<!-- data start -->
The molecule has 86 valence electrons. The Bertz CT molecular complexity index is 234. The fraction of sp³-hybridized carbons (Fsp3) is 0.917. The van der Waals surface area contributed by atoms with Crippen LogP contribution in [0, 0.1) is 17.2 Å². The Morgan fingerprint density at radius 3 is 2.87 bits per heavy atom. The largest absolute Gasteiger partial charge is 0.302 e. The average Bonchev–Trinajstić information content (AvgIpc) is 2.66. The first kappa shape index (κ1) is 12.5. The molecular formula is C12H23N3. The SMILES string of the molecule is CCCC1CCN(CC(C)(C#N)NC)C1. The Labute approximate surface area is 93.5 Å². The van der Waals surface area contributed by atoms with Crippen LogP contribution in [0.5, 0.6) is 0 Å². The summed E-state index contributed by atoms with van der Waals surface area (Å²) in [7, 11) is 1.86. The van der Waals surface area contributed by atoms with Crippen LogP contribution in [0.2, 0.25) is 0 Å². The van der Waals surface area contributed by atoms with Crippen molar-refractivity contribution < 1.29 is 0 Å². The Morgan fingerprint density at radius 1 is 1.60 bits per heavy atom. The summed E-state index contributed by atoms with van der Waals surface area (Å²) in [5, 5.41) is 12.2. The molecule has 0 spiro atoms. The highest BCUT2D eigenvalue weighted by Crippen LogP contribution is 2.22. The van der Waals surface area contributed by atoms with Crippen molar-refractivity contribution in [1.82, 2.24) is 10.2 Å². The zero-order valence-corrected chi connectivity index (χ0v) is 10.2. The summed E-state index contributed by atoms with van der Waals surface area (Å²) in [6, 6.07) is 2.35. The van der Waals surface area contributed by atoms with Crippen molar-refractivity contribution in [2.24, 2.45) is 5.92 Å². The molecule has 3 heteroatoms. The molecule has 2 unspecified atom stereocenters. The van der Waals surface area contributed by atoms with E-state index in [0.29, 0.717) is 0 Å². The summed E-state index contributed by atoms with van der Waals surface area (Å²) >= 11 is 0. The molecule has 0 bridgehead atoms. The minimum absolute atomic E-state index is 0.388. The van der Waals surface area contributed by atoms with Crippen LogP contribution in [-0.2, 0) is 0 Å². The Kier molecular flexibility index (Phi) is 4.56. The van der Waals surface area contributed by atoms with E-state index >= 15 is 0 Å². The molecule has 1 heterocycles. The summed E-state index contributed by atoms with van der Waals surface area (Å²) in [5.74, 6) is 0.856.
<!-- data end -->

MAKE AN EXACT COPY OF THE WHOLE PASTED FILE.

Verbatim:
The molecule has 86 valence electrons. The Bertz CT molecular complexity index is 234. The fraction of sp³-hybridized carbons (Fsp3) is 0.917. The van der Waals surface area contributed by atoms with Crippen LogP contribution in [0, 0.1) is 17.2 Å². The Morgan fingerprint density at radius 3 is 2.87 bits per heavy atom. The largest absolute Gasteiger partial charge is 0.302 e. The average Bonchev–Trinajstić information content (AvgIpc) is 2.66. The first kappa shape index (κ1) is 12.5. The molecular formula is C12H23N3. The SMILES string of the molecule is CCCC1CCN(CC(C)(C#N)NC)C1. The Labute approximate surface area is 93.5 Å². The van der Waals surface area contributed by atoms with Crippen LogP contribution in [0.5, 0.6) is 0 Å². The summed E-state index contributed by atoms with van der Waals surface area (Å²) in [7, 11) is 1.86. The van der Waals surface area contributed by atoms with Crippen LogP contribution in [0.2, 0.25) is 0 Å². The van der Waals surface area contributed by atoms with Crippen molar-refractivity contribution < 1.29 is 0 Å². The Morgan fingerprint density at radius 1 is 1.60 bits per heavy atom. The summed E-state index contributed by atoms with van der Waals surface area (Å²) in [5, 5.41) is 12.2. The molecule has 0 spiro atoms. The highest BCUT2D eigenvalue weighted by Crippen LogP contribution is 2.22. The van der Waals surface area contributed by atoms with Crippen molar-refractivity contribution in [1.82, 2.24) is 10.2 Å². The zero-order valence-corrected chi connectivity index (χ0v) is 10.2. The summed E-state index contributed by atoms with van der Waals surface area (Å²) in [6, 6.07) is 2.35. The van der Waals surface area contributed by atoms with Crippen molar-refractivity contribution in [2.24, 2.45) is 5.92 Å². The molecule has 3 heteroatoms. The molecule has 2 unspecified atom stereocenters. The van der Waals surface area contributed by atoms with E-state index in [0.29, 0.717) is 0 Å². The summed E-state index contributed by atoms with van der Waals surface area (Å²) >= 11 is 0. The molecule has 0 bridgehead atoms. The minimum absolute atomic E-state index is 0.388. The van der Waals surface area contributed by atoms with Crippen LogP contribution in [-0.2, 0) is 0 Å². The Kier molecular flexibility index (Phi) is 4.56. The van der Waals surface area contributed by atoms with E-state index >= 15 is 0 Å². The molecule has 1 heterocycles. The summed E-state index contributed by atoms with van der Waals surface area (Å²) in [5.74, 6) is 0.856.